Parts of the highly anticipated Sale of Land Amendment Act 2019 (the Act) are now in operation, bringing important changes to the Sale of Land Act 1962 (Vic).
Parts of the highly anticipated Sale of Land Amendment Act 2019 (the Act) are now in operation, bringing important changes to the Sale of Land Act 1962 (Vic). It introduces a significant reform – the restriction of the use of sunset clauses, designed to create greater protections for purchasers of residential off the plan property.
What you need to know
Sunset clauses, common to off-the-plan contracts, provide vendor developers a right to end a contract with a purchaser if the plan of subdivision is not registered or an occupancy permit is not issued by a specified date. There are reported instances of vendors taking advantage of sunset clauses by deliberately delaying the completion of its development and ending its contract under the sunset clause to benefit from increase in the value of the property by reselling the lot at a higher price.
In response, to the Act restricts a vendor's ability to exercise termination rights under a sunset clause, even in circumstances where the Vendor has not caused or contributed to the delay in registration of the plan and/or issuing of the occupancy permit.
Vendors will only be able to rescind residential off-the-plan contracts under a sun set clause (as defined by the legislation) if:
- The vendor has provided the purchaser with at least 28 days' written notice (as prescribed by the legislation), setting out the reason for the proposed rescission and the delay in the completion of the development; and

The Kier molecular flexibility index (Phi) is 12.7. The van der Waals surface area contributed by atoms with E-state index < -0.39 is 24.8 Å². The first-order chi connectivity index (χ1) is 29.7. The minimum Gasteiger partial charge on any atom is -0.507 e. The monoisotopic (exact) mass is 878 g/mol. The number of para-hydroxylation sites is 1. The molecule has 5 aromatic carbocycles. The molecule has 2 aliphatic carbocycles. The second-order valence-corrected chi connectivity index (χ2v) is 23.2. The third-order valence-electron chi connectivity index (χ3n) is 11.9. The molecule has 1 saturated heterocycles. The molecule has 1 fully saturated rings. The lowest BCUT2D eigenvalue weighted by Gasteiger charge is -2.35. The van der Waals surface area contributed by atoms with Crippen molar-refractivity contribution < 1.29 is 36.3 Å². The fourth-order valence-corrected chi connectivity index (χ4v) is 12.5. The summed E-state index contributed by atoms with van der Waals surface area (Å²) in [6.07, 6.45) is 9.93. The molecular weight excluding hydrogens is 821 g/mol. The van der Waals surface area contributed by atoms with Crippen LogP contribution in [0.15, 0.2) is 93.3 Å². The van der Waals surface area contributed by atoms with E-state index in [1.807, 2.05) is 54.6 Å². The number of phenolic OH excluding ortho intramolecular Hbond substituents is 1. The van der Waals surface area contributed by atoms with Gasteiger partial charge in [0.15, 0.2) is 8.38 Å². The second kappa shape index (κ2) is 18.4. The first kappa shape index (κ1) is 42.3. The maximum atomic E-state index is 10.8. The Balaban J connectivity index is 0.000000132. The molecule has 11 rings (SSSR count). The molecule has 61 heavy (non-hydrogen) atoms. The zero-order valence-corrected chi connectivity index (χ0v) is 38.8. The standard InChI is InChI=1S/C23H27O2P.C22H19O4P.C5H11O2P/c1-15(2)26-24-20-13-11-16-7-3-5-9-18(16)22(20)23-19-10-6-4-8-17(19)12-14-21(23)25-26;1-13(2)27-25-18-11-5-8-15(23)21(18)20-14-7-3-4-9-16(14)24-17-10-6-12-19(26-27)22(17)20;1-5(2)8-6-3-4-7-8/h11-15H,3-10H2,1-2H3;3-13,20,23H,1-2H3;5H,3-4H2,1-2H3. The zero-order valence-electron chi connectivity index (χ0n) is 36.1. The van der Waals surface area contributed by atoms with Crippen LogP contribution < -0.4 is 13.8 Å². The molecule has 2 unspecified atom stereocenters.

- The purchaser, in turn, provides written consent to the proposed rescission.
If the purchaser does not consent, the only recourse available to the vendor is to apply to the Supreme Court in seeking an order permitting the rescission. The Court would then be tasked with determining whether making such an order is just and equitable in the circumstances, taking various factors, as prescribed by the legislation into account.
We note the legislation is unclear as to the parties' rights and obligations in circumstances where a purchaser does not respond to the vendor's notice and whether this would have costs consequences for a purchaser should the vendor have to seek a determination from the Court.
Of crucial note to vendors who have contracts on foot is that these notice and consent provisions have retrospective effect and will apply to sunset clauses in all residential off the plan contracts entered into from 23 August 2018.
As such, existing residential off-the-plan contracts with sunset clauses that purport to provide for automatic rescission, will be taken to have been substituted by the new notice requirements.
The legislation also provides that for all residential off-the-plan contracts entered into after a date to be proclaimed, a sunset clause must include a statement settling out the vendor's obligations to give notice of a proposed rescission of the contract, the purchaser's right (but not obligation) to give written consent to the proposed rescission of the contract, the vendor's right to apply to the Supreme Court for an order permitting the rescission of the contact, and the power of the court to permit such an order.
The take away points for developer vendors is to obtain legal advice to ensure that their new residential off the plan contracts comply with the sunset clause statement requirements and that requirements prescribed by the new Act are strictly followed before taking any action to end a contract. Penalties, including substantial fines, do apply for non-compliance.
For further information or advice about how these changes and other aspects of the new legislation may impact your development project, please contact a member of our property team.
The content of this article is intended to provide a general guide to the subject matter. Specialist advice should be sought about your specific circumstances. Madgwicks is a member of Meritas, one of the world's largest law firm alliances.